Step 1: Challenges in Specifying Expectation (continued)
Our seven-year-old daughter, Melinda, is very shy and has no self-esteem, especially at school. How can we help her feel better about herself?
You have raised concerns about both shyness and self-esteem. Sometimes these two are linked, but not always, so I will discuss them separately.
Generally self-esteem is directly connected to an individual’s own experience of her capacity to deal effectively with the world around her. Because of that, the more successes Melinda has, the better she will feel about herself. Your home program provides a very straightforward way for you to define age-appropriate responsibilities. When Melinda is successful, you can then provide honest praise and material benefits for her successes as evidence to her of her abilities. With reasonable success, over time – perhaps not all that much time – Melinda is likely to begin seeing herself in a new, more positive light. Central to this is for her to see you basing your praise on real behaviors, not just on your wish to be supportive, which she might discount because “parents have to say that.”
For some children who appear shy, seeing themselves succeed will increase their confidence, and they will interact more capably, and therefore they may no longer seem so shy.
At the same time, some shy children seem to be happy and to get along fine. Observe Melinda carefully over a period of time to see if shyness itself is causing her any unhappiness. Some parents who were themselves shy suppose their children are as sad as they remember being, and they may work hard to solve a problem that may not be a big deal for their children. In fact, the parents’ extra effort could backfire because focus on shyness could convince the child there really is something wrong. Thus, while shyness can be a very big burden for some children, some children seem to be shy by nature. Even with help to be more comfortable with others, some may never become outgoing. Watching and listening to how the child feels, both during interactions with peers and while alone, may be a help in deciding how much attention to give to this issue – though it can be difficult to be sure even after careful observation.
Fortunately, one of the strengths of the home program approach is that you don’t have to know with certainty how distressed Melinda is about being shy. By carefully designing your program to start where your child is, you can encourage her without burdening her with extra worries. Because the program amounts to an invitation to achieve whatever you define as success behaviors, Melinda can progress at her own pace, and she may come to attempt new interactions with others, free of undue pressure or pushing.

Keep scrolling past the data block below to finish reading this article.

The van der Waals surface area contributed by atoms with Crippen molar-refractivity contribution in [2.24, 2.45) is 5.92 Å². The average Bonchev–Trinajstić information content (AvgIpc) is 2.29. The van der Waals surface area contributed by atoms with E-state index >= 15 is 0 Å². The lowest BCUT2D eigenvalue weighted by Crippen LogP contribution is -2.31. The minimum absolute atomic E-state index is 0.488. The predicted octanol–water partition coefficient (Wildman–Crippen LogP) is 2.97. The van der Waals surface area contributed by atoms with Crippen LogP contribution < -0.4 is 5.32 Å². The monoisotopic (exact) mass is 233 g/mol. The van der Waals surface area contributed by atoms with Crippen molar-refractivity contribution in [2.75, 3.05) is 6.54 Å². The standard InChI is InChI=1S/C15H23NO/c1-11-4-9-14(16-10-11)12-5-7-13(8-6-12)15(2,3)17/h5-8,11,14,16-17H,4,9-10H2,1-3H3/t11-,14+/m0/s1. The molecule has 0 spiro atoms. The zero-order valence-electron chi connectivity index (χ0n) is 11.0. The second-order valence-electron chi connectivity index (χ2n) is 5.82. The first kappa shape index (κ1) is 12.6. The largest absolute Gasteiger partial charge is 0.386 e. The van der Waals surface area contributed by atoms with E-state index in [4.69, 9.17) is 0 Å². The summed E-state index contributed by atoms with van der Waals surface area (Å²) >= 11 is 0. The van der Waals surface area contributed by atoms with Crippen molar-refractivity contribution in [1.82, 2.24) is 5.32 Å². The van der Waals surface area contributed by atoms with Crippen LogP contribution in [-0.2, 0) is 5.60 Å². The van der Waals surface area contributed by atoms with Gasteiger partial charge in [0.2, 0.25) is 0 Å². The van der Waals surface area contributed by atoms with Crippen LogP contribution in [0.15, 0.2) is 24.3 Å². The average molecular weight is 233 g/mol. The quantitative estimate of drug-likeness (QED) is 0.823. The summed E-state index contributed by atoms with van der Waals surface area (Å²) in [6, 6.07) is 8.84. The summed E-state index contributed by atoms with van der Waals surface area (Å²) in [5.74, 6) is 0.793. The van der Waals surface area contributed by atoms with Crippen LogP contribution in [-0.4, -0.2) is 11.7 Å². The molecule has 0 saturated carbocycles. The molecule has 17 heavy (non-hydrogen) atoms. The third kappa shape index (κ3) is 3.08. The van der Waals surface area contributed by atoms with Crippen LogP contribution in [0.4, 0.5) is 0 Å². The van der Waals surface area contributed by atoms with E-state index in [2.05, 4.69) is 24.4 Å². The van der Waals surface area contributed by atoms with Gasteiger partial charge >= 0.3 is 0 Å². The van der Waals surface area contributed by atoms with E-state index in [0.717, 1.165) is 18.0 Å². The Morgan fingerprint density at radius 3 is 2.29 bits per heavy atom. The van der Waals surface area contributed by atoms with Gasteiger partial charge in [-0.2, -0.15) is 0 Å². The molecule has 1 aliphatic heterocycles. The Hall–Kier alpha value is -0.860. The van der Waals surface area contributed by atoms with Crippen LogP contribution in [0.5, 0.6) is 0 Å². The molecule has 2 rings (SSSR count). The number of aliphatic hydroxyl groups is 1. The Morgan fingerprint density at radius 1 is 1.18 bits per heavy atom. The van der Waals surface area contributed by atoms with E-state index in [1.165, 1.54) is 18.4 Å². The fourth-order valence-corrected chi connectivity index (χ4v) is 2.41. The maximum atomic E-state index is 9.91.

You can encourage Melinda to interact more with other children by defining exactly what you hope for her to do. Take care to assure that what you are asking is realistically reachable, basing each step on your observations of Melinda’s past behavior. An example of a first-step target behavior item for a child who appears to have few or no peer interactions might be:
Samantha Jane, you are successful when you learn the name of one of your classmates.
For a child who seems to know her classmates and the neighbor children but seems to spend all her time alone, an item might be something like:
Destiny, you are successful when you play with Monica for 15 minutes the next time she and her mother come to visit.
Later on, or maybe sooner for a child who seems to be ready, this sort of item may be appropriate:
Briana, you are successful when you invite one of the neighbor children over to play.
Start with your first item where Melinda is and add a small challenge to encourage going a bit beyond what is usual for her. Base your choices on what you have seen her do and on your sense about what she appears capable of doing even when she seems reluctant.
Several times here I used the word “encourage” because these programs are structured to give each child a choice of whether to complete each task. Unlike some approaches, we do not hassle a child for failing to complete a task. Rather, we attempt to make it good for the child to succeed. In the case of a shy child learning that it can be okay to interact with others, we can carefully define the expectations, based on what seems realistic. The child, then, can elect to comply and earn your praise and credits toward a tangible reward or not to comply and simply earn no praise or credits. Because of this, you need not be so concerned that you may be pushing your child beyond her limits. Of course if she never completes the item as defined, you will need to reconsider the level of expectation, lowering it to be more realistic or, perhaps, upping the number of credits that Melinda can earn for succeeding.
If after all of this you remain concerned, I’d suggest you discuss the situation with your child’s physician or with a mental health professional. This step can help you determine whether your daughter will benefit from some sort of counseling intervention or whether she may simply be temperamentally reserved in her interpersonal interactions.